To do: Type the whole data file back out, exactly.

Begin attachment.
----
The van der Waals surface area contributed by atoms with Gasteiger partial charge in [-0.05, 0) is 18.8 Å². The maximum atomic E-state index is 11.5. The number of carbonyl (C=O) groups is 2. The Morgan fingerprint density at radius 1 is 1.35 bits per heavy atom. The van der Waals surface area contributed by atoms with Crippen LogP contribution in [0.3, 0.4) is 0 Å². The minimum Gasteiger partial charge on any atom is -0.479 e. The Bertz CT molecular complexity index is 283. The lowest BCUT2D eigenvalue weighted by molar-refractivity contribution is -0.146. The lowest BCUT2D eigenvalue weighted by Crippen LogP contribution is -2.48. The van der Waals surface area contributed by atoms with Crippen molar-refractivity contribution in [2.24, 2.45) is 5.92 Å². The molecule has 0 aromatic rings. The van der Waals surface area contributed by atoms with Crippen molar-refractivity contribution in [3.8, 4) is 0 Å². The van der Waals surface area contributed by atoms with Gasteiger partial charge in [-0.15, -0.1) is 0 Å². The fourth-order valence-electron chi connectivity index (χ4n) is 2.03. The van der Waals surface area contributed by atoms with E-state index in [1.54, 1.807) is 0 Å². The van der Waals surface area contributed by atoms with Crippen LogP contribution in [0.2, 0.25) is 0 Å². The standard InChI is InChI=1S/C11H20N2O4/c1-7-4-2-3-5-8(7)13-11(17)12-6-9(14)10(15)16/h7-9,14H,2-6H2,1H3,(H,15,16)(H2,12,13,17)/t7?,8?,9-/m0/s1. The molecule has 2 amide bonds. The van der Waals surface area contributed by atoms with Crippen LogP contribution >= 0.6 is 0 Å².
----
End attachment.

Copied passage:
The van der Waals surface area contributed by atoms with Gasteiger partial charge in [-0.05, 0) is 18.8 Å². The maximum atomic E-state index is 11.5. The number of carbonyl (C=O) groups is 2. The Morgan fingerprint density at radius 1 is 1.35 bits per heavy atom. The van der Waals surface area contributed by atoms with Crippen LogP contribution in [0.3, 0.4) is 0 Å². The minimum Gasteiger partial charge on any atom is -0.479 e. The Bertz CT molecular complexity index is 283. The lowest BCUT2D eigenvalue weighted by molar-refractivity contribution is -0.146. The lowest BCUT2D eigenvalue weighted by Crippen LogP contribution is -2.48. The van der Waals surface area contributed by atoms with Crippen molar-refractivity contribution in [2.24, 2.45) is 5.92 Å². The molecule has 0 aromatic rings. The van der Waals surface area contributed by atoms with Crippen molar-refractivity contribution in [3.8, 4) is 0 Å². The van der Waals surface area contributed by atoms with Gasteiger partial charge in [-0.15, -0.1) is 0 Å². The fourth-order valence-electron chi connectivity index (χ4n) is 2.03. The van der Waals surface area contributed by atoms with E-state index in [1.54, 1.807) is 0 Å². The van der Waals surface area contributed by atoms with Crippen LogP contribution in [0.2, 0.25) is 0 Å². The standard InChI is InChI=1S/C11H20N2O4/c1-7-4-2-3-5-8(7)13-11(17)12-6-9(14)10(15)16/h7-9,14H,2-6H2,1H3,(H,15,16)(H2,12,13,17)/t7?,8?,9-/m0/s1. The molecule has 2 amide bonds. The van der Waals surface area contributed by atoms with Crippen LogP contribution >= 0.6 is 0 Å².